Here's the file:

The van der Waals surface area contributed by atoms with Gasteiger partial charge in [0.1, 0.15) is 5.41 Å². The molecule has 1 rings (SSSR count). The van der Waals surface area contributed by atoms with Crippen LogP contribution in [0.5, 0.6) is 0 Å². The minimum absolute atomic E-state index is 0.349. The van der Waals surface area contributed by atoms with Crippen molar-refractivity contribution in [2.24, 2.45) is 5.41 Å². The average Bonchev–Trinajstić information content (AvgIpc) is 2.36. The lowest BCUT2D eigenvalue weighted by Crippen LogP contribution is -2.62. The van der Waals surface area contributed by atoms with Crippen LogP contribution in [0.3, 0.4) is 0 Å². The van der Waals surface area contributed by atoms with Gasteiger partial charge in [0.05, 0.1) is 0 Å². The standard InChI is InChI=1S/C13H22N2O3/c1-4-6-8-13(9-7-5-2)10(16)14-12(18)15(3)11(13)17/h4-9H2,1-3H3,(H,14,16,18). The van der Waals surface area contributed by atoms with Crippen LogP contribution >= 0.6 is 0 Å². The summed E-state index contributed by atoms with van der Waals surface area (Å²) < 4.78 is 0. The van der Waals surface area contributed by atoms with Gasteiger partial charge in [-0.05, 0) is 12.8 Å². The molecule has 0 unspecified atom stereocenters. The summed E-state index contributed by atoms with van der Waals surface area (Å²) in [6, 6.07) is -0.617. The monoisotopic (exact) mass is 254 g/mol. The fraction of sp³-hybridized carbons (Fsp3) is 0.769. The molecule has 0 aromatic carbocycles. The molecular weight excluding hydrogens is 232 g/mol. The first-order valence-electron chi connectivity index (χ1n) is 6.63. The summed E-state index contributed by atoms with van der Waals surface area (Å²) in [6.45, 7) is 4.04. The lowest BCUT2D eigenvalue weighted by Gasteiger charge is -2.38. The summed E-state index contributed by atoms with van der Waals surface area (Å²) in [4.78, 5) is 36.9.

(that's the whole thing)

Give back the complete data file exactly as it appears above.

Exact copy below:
The van der Waals surface area contributed by atoms with Gasteiger partial charge in [0.1, 0.15) is 5.41 Å². The molecule has 1 rings (SSSR count). The van der Waals surface area contributed by atoms with Crippen LogP contribution in [0.5, 0.6) is 0 Å². The minimum absolute atomic E-state index is 0.349. The van der Waals surface area contributed by atoms with Crippen molar-refractivity contribution in [2.24, 2.45) is 5.41 Å². The average Bonchev–Trinajstić information content (AvgIpc) is 2.36. The lowest BCUT2D eigenvalue weighted by Crippen LogP contribution is -2.62. The van der Waals surface area contributed by atoms with Crippen LogP contribution in [0.3, 0.4) is 0 Å². The van der Waals surface area contributed by atoms with Gasteiger partial charge in [0.05, 0.1) is 0 Å². The standard InChI is InChI=1S/C13H22N2O3/c1-4-6-8-13(9-7-5-2)10(16)14-12(18)15(3)11(13)17/h4-9H2,1-3H3,(H,14,16,18). The van der Waals surface area contributed by atoms with Crippen LogP contribution >= 0.6 is 0 Å². The summed E-state index contributed by atoms with van der Waals surface area (Å²) < 4.78 is 0. The van der Waals surface area contributed by atoms with Gasteiger partial charge in [-0.05, 0) is 12.8 Å². The molecule has 0 unspecified atom stereocenters. The summed E-state index contributed by atoms with van der Waals surface area (Å²) in [6, 6.07) is -0.617. The monoisotopic (exact) mass is 254 g/mol. The fraction of sp³-hybridized carbons (Fsp3) is 0.769. The molecule has 0 aromatic carbocycles. The molecular weight excluding hydrogens is 232 g/mol. The first-order valence-electron chi connectivity index (χ1n) is 6.63. The summed E-state index contributed by atoms with van der Waals surface area (Å²) in [6.45, 7) is 4.04. The lowest BCUT2D eigenvalue weighted by Gasteiger charge is -2.38. The summed E-state index contributed by atoms with van der Waals surface area (Å²) in [4.78, 5) is 36.9.